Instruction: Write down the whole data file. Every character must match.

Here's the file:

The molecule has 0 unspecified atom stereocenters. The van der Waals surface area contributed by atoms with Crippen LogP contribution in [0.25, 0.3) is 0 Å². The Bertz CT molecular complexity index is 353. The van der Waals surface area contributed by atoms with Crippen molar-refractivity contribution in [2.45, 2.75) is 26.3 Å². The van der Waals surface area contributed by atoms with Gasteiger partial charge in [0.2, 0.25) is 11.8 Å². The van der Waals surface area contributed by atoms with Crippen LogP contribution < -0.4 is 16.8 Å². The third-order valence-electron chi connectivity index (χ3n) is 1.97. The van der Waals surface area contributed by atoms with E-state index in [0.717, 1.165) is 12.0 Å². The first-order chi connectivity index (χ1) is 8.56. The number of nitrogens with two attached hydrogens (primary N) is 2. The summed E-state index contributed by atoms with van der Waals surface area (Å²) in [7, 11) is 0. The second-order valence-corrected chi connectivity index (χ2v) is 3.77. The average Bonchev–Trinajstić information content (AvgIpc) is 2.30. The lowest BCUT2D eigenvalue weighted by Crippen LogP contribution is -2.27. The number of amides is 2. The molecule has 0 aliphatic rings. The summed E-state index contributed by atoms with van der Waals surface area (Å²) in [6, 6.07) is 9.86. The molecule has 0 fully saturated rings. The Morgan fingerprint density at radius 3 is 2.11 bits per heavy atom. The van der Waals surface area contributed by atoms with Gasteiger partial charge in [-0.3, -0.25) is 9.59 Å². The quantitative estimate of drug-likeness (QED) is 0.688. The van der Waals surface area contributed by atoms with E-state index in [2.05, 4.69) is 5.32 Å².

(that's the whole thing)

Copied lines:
The molecule has 0 unspecified atom stereocenters. The van der Waals surface area contributed by atoms with Crippen LogP contribution in [0.25, 0.3) is 0 Å². The Bertz CT molecular complexity index is 353. The van der Waals surface area contributed by atoms with Crippen molar-refractivity contribution in [2.45, 2.75) is 26.3 Å². The van der Waals surface area contributed by atoms with Gasteiger partial charge in [0.2, 0.25) is 11.8 Å². The van der Waals surface area contributed by atoms with Crippen LogP contribution < -0.4 is 16.8 Å². The third-order valence-electron chi connectivity index (χ3n) is 1.97. The van der Waals surface area contributed by atoms with E-state index in [0.717, 1.165) is 12.0 Å². The first-order chi connectivity index (χ1) is 8.56. The number of nitrogens with two attached hydrogens (primary N) is 2. The summed E-state index contributed by atoms with van der Waals surface area (Å²) in [7, 11) is 0. The second-order valence-corrected chi connectivity index (χ2v) is 3.77. The average Bonchev–Trinajstić information content (AvgIpc) is 2.30. The lowest BCUT2D eigenvalue weighted by Crippen LogP contribution is -2.27. The number of amides is 2. The molecule has 0 aliphatic rings. The summed E-state index contributed by atoms with van der Waals surface area (Å²) in [6, 6.07) is 9.86. The molecule has 0 fully saturated rings. The Morgan fingerprint density at radius 3 is 2.11 bits per heavy atom. The van der Waals surface area contributed by atoms with Gasteiger partial charge in [-0.3, -0.25) is 9.59 Å². The quantitative estimate of drug-likeness (QED) is 0.688. The van der Waals surface area contributed by atoms with E-state index in [2.05, 4.69) is 5.32 Å².